Meeting demand

Dallas-Fort Worth nails ranking as second busiest home construction market in U.S.

DFW nails ranking as second busiest home construction market in U.S.

Wildflower Ranch lazy river
A new neighborhood of affordable single-family homes called Wildflower Ranch is being built in far north Fort Worth. Rendering by Cody John Studios

New single-family homes are popping up like mushrooms around Dallas-Fort Worth, with the region nailing down its status as one of the busiest home construction markets in the country.

Data from the National Association of Home Builders shows DFW issued 43,884 construction permits for single-family homes in 2020. That puts DFW at No. 2 among U.S. metro areas for single-family construction permits handed out last year.

Only the Houston area ranked higher, with 48,208 permits for construction of single-family homes. The Austin area ranked fifth (21,653 permits).

Despite last year’s flood of single-family construction permits, homebuilders in Texas are having trouble keeping up with “the phenomenal demand,” says Ben Caballero, founder and CEO of Dallas-based HomesUSA.com.

The Texas Real Estate Research Center says that across the state, the number of single-family homes that began construction in 2020 grew 18.9 percent compared with 2019. DFW saw its single-family home starts skyrocket 21 percent last year compared with 2019, with the Houston area close behind at 20.2 percent.

Although last year’s new-home construction pace was slower last year in Austin than in DFW and Houston, the Austin area led the state’s major metros on a per-capita basis with more than 21,300 single-family homes getting underway.

Low mortgage rates and robust population growth boosted housing demand across the state last year, the center says. And this year, demographic trends like the aging millennial population and out-of-state migration will continue to propel housing demand, the center says.

Statewide, the number of single-family home permits is expected to rise about 15 percent this year versus 2020, Luis Torres, research economist at the Texas Real Estate Research Center, says in a release.

“Homebuilders are trying to satisfy demand in the lower price [categories] by building homes in the suburbs or outer city borders where land costs are lower,” Torres says. “This trend was prevalent before the pandemic but has become even more widely adopted over the past year.”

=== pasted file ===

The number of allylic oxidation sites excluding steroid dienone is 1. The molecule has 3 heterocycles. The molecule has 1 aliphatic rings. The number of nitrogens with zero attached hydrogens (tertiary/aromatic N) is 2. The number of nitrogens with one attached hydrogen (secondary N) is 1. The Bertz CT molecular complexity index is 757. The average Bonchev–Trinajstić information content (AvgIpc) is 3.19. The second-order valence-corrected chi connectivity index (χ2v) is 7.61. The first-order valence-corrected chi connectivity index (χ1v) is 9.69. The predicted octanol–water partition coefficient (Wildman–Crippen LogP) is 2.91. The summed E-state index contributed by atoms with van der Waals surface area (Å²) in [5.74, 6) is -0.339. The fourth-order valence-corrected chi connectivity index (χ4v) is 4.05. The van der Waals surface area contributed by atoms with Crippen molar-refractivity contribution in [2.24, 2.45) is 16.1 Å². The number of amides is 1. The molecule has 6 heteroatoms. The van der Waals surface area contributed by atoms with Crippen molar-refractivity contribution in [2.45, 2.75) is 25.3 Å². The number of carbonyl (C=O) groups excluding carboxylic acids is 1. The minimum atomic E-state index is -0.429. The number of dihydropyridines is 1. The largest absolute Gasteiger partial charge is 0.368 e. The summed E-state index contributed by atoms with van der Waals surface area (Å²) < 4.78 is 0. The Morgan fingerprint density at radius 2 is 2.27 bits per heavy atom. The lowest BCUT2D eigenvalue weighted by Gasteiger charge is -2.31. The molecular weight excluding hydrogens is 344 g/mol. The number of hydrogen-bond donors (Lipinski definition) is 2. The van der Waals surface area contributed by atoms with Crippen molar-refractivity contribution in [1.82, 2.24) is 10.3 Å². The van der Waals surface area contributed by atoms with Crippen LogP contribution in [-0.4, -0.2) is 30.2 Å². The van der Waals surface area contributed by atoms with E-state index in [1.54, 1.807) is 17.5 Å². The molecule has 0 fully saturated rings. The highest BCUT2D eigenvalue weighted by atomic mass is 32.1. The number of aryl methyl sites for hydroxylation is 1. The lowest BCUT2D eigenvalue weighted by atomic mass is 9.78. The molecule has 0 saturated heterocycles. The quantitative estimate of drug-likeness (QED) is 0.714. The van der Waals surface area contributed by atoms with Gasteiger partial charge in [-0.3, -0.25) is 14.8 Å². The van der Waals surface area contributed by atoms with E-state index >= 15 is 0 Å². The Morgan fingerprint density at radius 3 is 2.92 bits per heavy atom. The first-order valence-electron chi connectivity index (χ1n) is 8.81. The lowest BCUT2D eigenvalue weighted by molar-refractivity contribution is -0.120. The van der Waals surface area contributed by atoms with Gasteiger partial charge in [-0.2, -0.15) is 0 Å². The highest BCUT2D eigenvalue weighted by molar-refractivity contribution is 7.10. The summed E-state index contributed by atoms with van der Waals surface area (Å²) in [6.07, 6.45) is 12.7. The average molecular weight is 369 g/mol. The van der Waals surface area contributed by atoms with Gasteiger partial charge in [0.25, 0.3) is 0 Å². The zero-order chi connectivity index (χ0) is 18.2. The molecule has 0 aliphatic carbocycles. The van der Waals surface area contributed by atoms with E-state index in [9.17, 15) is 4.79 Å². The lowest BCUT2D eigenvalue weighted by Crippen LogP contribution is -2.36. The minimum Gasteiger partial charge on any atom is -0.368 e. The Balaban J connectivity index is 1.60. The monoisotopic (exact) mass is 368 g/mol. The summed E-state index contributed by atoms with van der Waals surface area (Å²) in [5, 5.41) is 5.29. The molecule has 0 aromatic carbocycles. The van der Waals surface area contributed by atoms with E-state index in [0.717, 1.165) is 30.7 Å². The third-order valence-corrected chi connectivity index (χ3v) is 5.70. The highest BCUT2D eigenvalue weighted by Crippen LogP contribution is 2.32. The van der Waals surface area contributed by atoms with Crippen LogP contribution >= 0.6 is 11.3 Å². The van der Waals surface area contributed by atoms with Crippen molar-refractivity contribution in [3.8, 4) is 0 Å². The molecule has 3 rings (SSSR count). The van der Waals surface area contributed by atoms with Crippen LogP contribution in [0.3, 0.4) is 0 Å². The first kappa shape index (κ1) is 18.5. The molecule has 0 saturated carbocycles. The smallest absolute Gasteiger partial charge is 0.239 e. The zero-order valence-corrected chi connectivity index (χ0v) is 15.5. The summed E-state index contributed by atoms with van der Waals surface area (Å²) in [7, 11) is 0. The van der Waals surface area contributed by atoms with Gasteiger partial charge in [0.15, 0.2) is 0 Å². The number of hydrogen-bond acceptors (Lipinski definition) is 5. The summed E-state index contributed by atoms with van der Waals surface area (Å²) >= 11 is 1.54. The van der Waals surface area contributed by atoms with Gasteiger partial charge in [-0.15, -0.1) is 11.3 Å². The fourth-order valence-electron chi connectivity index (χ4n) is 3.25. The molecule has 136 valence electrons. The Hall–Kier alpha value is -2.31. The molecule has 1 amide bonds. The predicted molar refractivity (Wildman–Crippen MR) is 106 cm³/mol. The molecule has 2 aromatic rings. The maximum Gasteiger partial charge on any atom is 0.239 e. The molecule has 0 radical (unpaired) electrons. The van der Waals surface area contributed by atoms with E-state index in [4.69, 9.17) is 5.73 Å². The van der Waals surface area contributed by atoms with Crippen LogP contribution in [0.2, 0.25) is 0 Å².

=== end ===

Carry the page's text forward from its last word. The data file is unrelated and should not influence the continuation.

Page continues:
Torres predicts an 8.4 percent jump this year in single-family home sales around the state.

In January, Austin ranked second among 20 major U.S. markets tracked by housing data provider Zonda for the year-over-year increase in pending sales of new homes (42.3 percent). Only Jacksonville, Florida, ranked higher (45.8 percent). Dallas landed at No. 6 (34.9 percent) and Houston at No. 11 (21.4 percent).

“The housing market is incredibly hot today in virtually every metro across the country. Builders are eagerly out shopping for land to better match supply with demand,” says Ali Wolf, Zonda’s chief economist.

Zonda data shows that in January, Dallas-Fort Worth was the state’s most undersupplied market in terms of lots available for new homes, with Austin and Houston not that far behind. DFW, Austin, and Houston all fell into the “significantly undersupplied” category for vacant home lots.

That lack of supply hasn’t stopped homebuilders from marching ahead with construction. For instance:

  • A 1,100-acre neighborhood of affordable single-family homes called Wildflower Ranch, near the Texas Motor Speedway in far north Fort Worth.
  • The 95-acre Chalk Hill master-planned community in the DFW suburb of Celina will offer 440 single-family homes.
  • The first phase of the 454-acre, mixed-use Parmer Ranch project is getting underway in the Austin suburb of Georgetown. That phase will feature 155 single-family homes. The project eventually will contain 1,000 single-family homes.
  • The 564-acre, master-planned Beacon Hill community ultimately will bring roughly 1,000 single-family homes to the Houston suburb of Waller.